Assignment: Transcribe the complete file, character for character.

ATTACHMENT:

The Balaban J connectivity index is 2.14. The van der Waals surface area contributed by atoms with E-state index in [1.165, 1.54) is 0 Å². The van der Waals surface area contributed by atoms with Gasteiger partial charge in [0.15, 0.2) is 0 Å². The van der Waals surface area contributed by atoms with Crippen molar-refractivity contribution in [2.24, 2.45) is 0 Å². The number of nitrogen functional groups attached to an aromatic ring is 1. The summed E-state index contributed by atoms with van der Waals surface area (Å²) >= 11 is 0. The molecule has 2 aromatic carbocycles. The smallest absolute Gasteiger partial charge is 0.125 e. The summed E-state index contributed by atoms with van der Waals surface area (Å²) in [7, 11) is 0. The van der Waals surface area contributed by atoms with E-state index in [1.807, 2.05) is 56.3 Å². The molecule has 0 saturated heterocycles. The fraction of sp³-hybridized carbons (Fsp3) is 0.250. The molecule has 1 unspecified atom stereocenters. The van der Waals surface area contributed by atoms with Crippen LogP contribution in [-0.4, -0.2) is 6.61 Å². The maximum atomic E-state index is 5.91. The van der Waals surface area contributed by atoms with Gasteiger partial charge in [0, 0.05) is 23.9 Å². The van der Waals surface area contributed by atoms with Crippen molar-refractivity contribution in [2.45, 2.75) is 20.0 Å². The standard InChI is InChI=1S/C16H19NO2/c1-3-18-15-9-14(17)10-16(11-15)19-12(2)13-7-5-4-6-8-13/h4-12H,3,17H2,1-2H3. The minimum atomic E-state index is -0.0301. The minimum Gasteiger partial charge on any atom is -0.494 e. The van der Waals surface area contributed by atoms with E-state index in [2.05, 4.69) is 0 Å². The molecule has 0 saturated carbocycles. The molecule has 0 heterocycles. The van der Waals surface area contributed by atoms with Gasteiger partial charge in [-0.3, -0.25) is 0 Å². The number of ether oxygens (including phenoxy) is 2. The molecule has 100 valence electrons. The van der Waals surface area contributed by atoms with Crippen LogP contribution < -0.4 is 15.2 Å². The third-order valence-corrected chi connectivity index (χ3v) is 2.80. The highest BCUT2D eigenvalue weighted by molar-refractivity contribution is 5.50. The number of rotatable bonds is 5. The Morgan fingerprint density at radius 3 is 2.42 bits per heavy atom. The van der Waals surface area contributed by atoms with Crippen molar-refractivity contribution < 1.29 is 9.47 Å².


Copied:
The Balaban J connectivity index is 2.14. The van der Waals surface area contributed by atoms with E-state index in [1.165, 1.54) is 0 Å². The van der Waals surface area contributed by atoms with Gasteiger partial charge in [0.15, 0.2) is 0 Å². The van der Waals surface area contributed by atoms with Crippen molar-refractivity contribution in [2.24, 2.45) is 0 Å². The number of nitrogen functional groups attached to an aromatic ring is 1. The summed E-state index contributed by atoms with van der Waals surface area (Å²) >= 11 is 0. The molecule has 2 aromatic carbocycles. The smallest absolute Gasteiger partial charge is 0.125 e. The summed E-state index contributed by atoms with van der Waals surface area (Å²) in [7, 11) is 0. The van der Waals surface area contributed by atoms with E-state index in [1.807, 2.05) is 56.3 Å². The molecule has 0 saturated heterocycles. The fraction of sp³-hybridized carbons (Fsp3) is 0.250. The molecule has 1 unspecified atom stereocenters. The van der Waals surface area contributed by atoms with Crippen LogP contribution in [-0.4, -0.2) is 6.61 Å². The maximum atomic E-state index is 5.91. The van der Waals surface area contributed by atoms with Gasteiger partial charge in [0, 0.05) is 23.9 Å². The van der Waals surface area contributed by atoms with Crippen molar-refractivity contribution in [2.45, 2.75) is 20.0 Å². The standard InChI is InChI=1S/C16H19NO2/c1-3-18-15-9-14(17)10-16(11-15)19-12(2)13-7-5-4-6-8-13/h4-12H,3,17H2,1-2H3. The minimum atomic E-state index is -0.0301. The minimum Gasteiger partial charge on any atom is -0.494 e. The van der Waals surface area contributed by atoms with E-state index in [2.05, 4.69) is 0 Å². The molecule has 0 saturated carbocycles. The molecule has 0 heterocycles. The van der Waals surface area contributed by atoms with Gasteiger partial charge in [-0.3, -0.25) is 0 Å². The number of ether oxygens (including phenoxy) is 2. The molecule has 100 valence electrons. The van der Waals surface area contributed by atoms with Crippen LogP contribution < -0.4 is 15.2 Å². The third-order valence-corrected chi connectivity index (χ3v) is 2.80. The highest BCUT2D eigenvalue weighted by molar-refractivity contribution is 5.50. The number of rotatable bonds is 5. The Morgan fingerprint density at radius 3 is 2.42 bits per heavy atom. The van der Waals surface area contributed by atoms with Crippen molar-refractivity contribution < 1.29 is 9.47 Å².